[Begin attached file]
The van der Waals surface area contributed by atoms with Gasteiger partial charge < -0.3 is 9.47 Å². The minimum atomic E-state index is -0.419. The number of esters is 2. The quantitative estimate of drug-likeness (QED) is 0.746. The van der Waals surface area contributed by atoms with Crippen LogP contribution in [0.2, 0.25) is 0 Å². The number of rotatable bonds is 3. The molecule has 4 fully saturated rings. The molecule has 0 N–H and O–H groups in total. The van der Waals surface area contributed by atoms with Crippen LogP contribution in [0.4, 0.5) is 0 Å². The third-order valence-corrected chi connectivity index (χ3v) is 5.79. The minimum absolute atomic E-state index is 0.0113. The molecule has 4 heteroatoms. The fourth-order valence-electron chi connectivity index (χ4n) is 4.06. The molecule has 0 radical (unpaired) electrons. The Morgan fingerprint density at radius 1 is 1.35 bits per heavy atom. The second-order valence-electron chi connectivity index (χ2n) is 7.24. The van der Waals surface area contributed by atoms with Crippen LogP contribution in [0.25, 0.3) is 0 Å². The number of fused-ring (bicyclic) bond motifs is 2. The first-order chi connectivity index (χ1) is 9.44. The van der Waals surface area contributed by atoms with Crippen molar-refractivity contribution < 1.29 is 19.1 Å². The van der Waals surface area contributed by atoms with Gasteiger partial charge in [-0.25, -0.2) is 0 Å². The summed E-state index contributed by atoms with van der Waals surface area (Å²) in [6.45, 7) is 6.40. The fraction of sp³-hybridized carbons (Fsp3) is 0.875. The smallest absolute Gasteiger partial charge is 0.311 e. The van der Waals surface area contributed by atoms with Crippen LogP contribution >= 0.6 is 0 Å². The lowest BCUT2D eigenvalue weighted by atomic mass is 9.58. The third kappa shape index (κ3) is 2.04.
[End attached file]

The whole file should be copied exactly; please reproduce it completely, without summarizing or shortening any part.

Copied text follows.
The van der Waals surface area contributed by atoms with Gasteiger partial charge < -0.3 is 9.47 Å². The minimum atomic E-state index is -0.419. The number of esters is 2. The quantitative estimate of drug-likeness (QED) is 0.746. The van der Waals surface area contributed by atoms with Crippen LogP contribution in [0.2, 0.25) is 0 Å². The number of rotatable bonds is 3. The molecule has 4 fully saturated rings. The molecule has 0 N–H and O–H groups in total. The van der Waals surface area contributed by atoms with Crippen LogP contribution in [0.4, 0.5) is 0 Å². The third-order valence-corrected chi connectivity index (χ3v) is 5.79. The minimum absolute atomic E-state index is 0.0113. The molecule has 4 heteroatoms. The fourth-order valence-electron chi connectivity index (χ4n) is 4.06. The molecule has 0 radical (unpaired) electrons. The Morgan fingerprint density at radius 1 is 1.35 bits per heavy atom. The second-order valence-electron chi connectivity index (χ2n) is 7.24. The van der Waals surface area contributed by atoms with Crippen LogP contribution in [0.25, 0.3) is 0 Å². The number of fused-ring (bicyclic) bond motifs is 2. The first-order chi connectivity index (χ1) is 9.44. The van der Waals surface area contributed by atoms with Crippen molar-refractivity contribution < 1.29 is 19.1 Å². The van der Waals surface area contributed by atoms with Gasteiger partial charge in [-0.25, -0.2) is 0 Å². The summed E-state index contributed by atoms with van der Waals surface area (Å²) in [6.45, 7) is 6.40. The fraction of sp³-hybridized carbons (Fsp3) is 0.875. The smallest absolute Gasteiger partial charge is 0.311 e. The van der Waals surface area contributed by atoms with Crippen LogP contribution >= 0.6 is 0 Å². The lowest BCUT2D eigenvalue weighted by atomic mass is 9.58. The third kappa shape index (κ3) is 2.04.